Because this matter is unlikely, the Gulf Cooperation Council, although it is a party to the war, can sponsor the process of stopping the war through an expanded conference to be held in Kuwait or Muscat, as they are capitals acceptable to all parties. But if Saudi Arabia seeks to repeat the same scene of dialogue, there is no point in holding it; Because the result will be obvious in advance.

During the past few days, lists attached to a memorandum signed by Ahmed bin Mubarak, Minister of Foreign Affairs of legitimacy, addressed to Ambassador Al Jaber, including the names of those who are supposed to attend the Riyadh dialogue, were leaked, but it was denied that these lists were issued by an official body, but the participation will show the truth of the matter. The memorandum and the lists raise a serious question about the party behind the invitation. If the Cooperation Council is the inviter and the host, then it is concerned with sending invitations through the Secretary-General of the Council to specific and qualitative entities and not to individuals, if the talk is about an institutional work that should lead or even prepare a peace process. But we do not know why bin Mubarak is asking the Jaber family to approve the lists; The legitimacy, as it is supposed, is one of the parties participating in the consultations, not an organizer body.

It is noticeable that among the names included in those lists, who was one of the causes of the crisis or persons of no capacity, and the huge number of participants suggests the lack of seriousness of the ongoing efforts to end the war.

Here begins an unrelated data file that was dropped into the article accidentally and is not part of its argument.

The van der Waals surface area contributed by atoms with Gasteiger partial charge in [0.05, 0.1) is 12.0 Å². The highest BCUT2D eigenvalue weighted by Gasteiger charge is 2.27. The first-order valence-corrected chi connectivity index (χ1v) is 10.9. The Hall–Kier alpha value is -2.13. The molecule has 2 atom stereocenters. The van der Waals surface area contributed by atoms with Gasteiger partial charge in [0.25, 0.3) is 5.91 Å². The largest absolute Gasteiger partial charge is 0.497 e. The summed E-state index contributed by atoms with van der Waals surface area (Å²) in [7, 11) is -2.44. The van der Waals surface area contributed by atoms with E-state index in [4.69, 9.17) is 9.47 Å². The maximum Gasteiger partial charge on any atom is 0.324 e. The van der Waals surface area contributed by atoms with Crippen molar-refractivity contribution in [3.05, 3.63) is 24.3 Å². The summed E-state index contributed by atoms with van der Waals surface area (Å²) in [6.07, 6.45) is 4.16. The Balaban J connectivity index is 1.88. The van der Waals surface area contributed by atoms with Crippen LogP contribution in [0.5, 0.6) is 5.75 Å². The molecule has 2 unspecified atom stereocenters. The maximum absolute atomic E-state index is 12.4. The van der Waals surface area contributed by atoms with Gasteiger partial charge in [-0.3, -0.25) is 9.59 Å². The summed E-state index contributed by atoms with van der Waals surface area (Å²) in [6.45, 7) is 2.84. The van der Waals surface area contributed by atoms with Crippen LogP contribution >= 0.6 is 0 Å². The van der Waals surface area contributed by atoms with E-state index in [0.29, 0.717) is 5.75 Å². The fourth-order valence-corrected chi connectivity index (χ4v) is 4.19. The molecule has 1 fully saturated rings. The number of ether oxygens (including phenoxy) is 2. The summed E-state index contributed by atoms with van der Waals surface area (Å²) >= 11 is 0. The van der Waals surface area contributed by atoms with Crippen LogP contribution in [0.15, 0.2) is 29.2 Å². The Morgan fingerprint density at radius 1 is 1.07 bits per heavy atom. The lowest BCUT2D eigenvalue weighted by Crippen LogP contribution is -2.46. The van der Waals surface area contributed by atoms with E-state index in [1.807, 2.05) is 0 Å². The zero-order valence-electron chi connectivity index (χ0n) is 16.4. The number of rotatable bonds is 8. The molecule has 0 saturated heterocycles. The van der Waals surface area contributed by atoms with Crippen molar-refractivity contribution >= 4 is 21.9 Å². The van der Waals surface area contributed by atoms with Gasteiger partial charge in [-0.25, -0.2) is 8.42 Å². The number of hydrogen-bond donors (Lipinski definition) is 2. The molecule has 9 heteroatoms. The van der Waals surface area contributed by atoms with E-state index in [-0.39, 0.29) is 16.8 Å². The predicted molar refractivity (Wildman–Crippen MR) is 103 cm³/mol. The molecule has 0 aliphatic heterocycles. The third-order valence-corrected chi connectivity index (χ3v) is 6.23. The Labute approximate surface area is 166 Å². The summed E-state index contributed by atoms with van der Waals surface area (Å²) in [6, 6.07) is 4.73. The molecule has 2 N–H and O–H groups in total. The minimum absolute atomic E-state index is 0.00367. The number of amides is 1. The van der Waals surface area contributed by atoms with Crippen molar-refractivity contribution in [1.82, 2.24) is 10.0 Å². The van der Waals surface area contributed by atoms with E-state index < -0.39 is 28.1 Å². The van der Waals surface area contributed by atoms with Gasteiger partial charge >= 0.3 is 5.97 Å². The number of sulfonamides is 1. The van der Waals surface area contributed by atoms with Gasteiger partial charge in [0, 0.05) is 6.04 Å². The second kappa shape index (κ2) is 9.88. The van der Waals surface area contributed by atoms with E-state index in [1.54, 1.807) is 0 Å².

It is not possible under any circumstances to hold high hopes for consultations or dialogue in Riyadh, as we did not notice a psychological and political readiness on the part of the actual parties to the war to put an end to the war, and to enter into serious negotiations that discuss the most important simultaneous political and military mechanisms to stop hostilities, and to start building regional and local consensus on the mutual commitments of these parties, specifying the guarantor parties for each step of discontinuing the war.

In these negotiations, the responsibilities for the reconstruction of the infrastructure, its proportions and time, and war compensation must be determined.

Along with all that, the nature of the interests of all parties should be discussed in a direct, specific and clear manner, in order to provide a sound basis for building normal relations between countries and to get out of the impasse of abnormal relations that characterize Yemen’s relationship with some countries.

However, the most important foundation for a lasting peace in Yemen is for the political forces to re-evaluate themselves and their performance; Either it absorbs the lesson and renews its strength, leadership and discourse, or it dissolves itself. And all the forces will have to speak frankly about the real problems around which the conflict revolves, instead of prevarication and talking about sub-sections. The authority has always been the subject of contention, but these forces were talking about marginal things, the outbreak of the bloody conflict.